Have you heard about Babbington? Badminton to you and me.
Ay,ay, ay, you are showing your Irish "brilliance" here, Atch. Badminton as a word and as a game came to Poland as late as in the 1960s. The word was (and perhaps still is) difficult for Poles, so they started to pronounce it their own way. Do the Germans reproach us that we say "gmina" rather than "gemeinde" (Dougpol1 would probably say they should as he admires everything what is German in Poland)? In my childhood I heard the pronounciation "babington" and to this very day I prefer it to the strangely sounding "badminton" despite knowing that only the latter is correct. Anyway, find me the former as an entry to a Polish dictionary and I will buy you a ticket to Dublin (a return ticket, bien sûr).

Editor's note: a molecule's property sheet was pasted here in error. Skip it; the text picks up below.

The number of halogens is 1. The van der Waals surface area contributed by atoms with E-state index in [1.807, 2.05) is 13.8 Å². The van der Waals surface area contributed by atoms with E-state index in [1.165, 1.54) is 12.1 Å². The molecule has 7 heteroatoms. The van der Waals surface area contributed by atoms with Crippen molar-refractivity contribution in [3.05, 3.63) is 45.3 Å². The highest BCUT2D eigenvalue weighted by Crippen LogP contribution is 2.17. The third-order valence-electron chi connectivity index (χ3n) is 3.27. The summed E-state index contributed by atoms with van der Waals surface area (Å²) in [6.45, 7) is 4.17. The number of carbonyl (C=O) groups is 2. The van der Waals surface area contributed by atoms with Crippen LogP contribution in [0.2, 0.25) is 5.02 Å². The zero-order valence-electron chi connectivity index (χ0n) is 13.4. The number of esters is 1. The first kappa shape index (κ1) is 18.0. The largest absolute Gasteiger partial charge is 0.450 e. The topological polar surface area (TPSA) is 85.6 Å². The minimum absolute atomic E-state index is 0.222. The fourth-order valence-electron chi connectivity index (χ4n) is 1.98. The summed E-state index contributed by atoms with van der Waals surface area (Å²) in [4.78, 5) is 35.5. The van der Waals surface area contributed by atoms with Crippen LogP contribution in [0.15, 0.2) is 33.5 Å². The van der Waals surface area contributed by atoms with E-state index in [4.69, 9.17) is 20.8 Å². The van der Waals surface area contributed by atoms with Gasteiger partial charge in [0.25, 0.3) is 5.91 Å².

cottage cheese according to someone I know (who has third level education) is 'cut a cheese' and is so named for the action of cutting the cheese with a knife.
Now, here you are showing even more of your Anglo-Irish "brilliance", Atch. The world isn't a place rotating around the English language.True, English is the language of international communication, but that doesn't mean all nations should follow the Irish who abandoned their ancestors' tongue to the benefit of English. The concept of incountability is a very strange concept to the Polish, so they would always make mistakes regarding it. 'Cut a cheese' is a typical mistake for a Slavic learner, be it as funny as it must be to the British or the Anglo-Irish ear, but there is nothing to be surprised about on the linguistic level.
As to your original question, I couldn't find any answer for Mikołaj/Nikolai (or niedźwiedź/med'wed'). I think it goes beyond the palatization phenomenon.